Mistress America (A-). Well, here it is, my favorite movie of 2015 so far. It’s an independent comedy by director Noah Baumbach (While We’re Young). I must say, his movies have been growing on me. Like Baumbach’s 2012 effort Frances Ha, this movie stars Baumbach’s girlfriend Greta Gerwig (Damsels in Distress), and the two of them co-wrote it as well. Gerwig plays Brooke, a free-spirited New Yorker who has about a dozen irons in the fire but may have a little problem following through on things. Tracy (Lola Kirke, Gone Girl) is a lonely freshman at Barnard College, and she falls into Brooke’s orbit because they are about to become stepsisters. (Tracy’s mom is engaged to Brooke’s dad). The dialogue is very funny, but there is a serious undercurrent as Tracy begins to write a short story for a college magazine based on Brooke’s life—and then Tracy starts to realize that Brooke is not at all as put together as she pretends to be. The movie reminded me a little of Whit Stillman’s work, but more in the vein of a screwball comedy. I urge you to give it a try and see if it’s your cup of tea.
Digging for Fire (B-). I enjoyed director Joe Swanberg’s film Drinking Buddies, which was a low-key movie about a couple of nice single people who liked each other but couldn’t figure out how to, or whether they should, date. (It didn’t hurt that Olivia Wilde (Cowboys & Aliens) was one of the two stars.) Now Swanberg is back with another low-key movie, but this one is about a married couple negotiating their graduation into middle age, an event made manifest by their three-year-old son Jude. Tim (Jake Johnson, Jurassic World) and Lee (Rosemarie DeWitt, Rachel Getting Married) aren’t exactly unhappy, but their marriage is clearly a little frayed. While they are house-sitting for one of Lee’s (much wealthier) clients, Tim discovers a rusty old revolver and what might be a human bone on the property. Uninterested, Lee takes off to spend the weekend with her parents (Judith Light, TV’s Who’s the Boss, and Sam Elliott, Tombstone), leaving Tim to do the couple’s taxes. Instead, he invites some of his drinking buddies over (such as Sam Rockwell, Moon, as the Really Loud, Obnoxious Friend) to help him dig in the dirt, and they in turn invite a couple of ladies over (Brie Larson, Trainwreck, and Anna Kendrick, Pitch Perfect). Off on her own adventure, whom should Lee encounter but a nice fellow named Ben who looks just like Orlando Bloom (The Hobbit: The Battle of Five Armies). It’s kind of a loose, shaggy movie, but obviously it has an impressive cast, and it did make me want to see what would happen and what the weekend’s repercussions would be for Tim and Lee and Jude.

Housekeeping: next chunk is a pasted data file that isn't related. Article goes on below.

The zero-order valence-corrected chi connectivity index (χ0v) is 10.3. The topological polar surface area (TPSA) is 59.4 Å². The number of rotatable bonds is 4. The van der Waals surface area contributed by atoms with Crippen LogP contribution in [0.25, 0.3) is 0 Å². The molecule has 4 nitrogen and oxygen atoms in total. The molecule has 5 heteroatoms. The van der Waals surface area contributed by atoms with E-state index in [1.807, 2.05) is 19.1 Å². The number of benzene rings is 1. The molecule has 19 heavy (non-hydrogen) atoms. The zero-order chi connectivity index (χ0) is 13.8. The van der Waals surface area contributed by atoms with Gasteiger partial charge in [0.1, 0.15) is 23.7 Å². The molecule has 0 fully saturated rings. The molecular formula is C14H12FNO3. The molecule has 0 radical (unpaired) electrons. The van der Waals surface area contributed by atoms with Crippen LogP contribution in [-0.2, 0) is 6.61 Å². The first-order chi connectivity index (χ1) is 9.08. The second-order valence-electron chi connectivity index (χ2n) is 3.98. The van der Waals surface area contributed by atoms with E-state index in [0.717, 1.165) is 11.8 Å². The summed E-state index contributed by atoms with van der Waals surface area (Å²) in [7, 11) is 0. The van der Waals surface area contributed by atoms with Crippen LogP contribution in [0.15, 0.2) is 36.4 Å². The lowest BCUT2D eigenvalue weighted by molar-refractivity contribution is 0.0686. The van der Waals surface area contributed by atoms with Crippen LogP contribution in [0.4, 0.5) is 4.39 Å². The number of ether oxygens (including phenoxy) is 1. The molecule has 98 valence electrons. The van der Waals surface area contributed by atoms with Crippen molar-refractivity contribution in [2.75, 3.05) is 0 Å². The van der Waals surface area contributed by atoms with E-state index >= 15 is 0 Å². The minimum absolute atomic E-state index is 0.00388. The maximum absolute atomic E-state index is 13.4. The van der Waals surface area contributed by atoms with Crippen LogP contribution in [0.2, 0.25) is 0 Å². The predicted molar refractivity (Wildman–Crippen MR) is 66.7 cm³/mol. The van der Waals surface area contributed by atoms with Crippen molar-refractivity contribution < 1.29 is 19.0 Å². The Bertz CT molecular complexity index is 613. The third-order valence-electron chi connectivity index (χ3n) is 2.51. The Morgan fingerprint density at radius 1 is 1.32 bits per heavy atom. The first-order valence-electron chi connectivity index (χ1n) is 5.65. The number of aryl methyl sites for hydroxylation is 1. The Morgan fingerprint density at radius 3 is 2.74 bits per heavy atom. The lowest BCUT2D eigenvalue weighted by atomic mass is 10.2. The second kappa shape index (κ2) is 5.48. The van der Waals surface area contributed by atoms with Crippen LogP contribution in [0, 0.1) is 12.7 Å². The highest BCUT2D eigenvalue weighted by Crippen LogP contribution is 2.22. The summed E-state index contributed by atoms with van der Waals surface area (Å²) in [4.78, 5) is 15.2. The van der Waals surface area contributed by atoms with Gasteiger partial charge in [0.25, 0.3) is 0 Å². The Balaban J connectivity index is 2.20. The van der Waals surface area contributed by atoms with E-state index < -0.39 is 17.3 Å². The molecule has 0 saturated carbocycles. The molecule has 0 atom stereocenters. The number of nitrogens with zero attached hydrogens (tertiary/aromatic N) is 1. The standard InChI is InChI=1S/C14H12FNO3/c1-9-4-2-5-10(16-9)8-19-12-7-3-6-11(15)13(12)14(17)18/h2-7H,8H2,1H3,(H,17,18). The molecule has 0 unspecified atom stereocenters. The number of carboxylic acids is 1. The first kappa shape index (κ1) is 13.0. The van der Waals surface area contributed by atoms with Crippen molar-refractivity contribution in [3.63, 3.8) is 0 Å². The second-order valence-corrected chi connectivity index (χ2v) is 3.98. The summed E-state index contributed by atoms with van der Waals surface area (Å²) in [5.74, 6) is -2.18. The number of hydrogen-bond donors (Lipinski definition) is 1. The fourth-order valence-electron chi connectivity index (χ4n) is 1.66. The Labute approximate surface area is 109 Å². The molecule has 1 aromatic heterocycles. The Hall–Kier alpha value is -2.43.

The Radetzky March, by Joseph Roth. This is a nostalgic novel about, of all things, the decline of the Austro-Hungarian Empire, viewed through the prism of an ordinary family unexpectedly and fortuitously raised into the aristocracy back in the mid-1800s. An ordinary lieutenant happened to save the life of Emperor Franz Joseph while the emperor was visiting the front line in some war or other, and in an instant the simple peasant became Baron Joseph Trotta von Sipolje. But the novel focuses on his son, a government functionary who represses all his emotions beneath his devotion to the Empire, and his grandson, a mediocre soldier who dreams of emulating his grandfather but instead stumbles into one pathetic situation after another. All the while, the shadows of World War I are gathering. I really enjoyed it, but in a sad, wistful sort of way.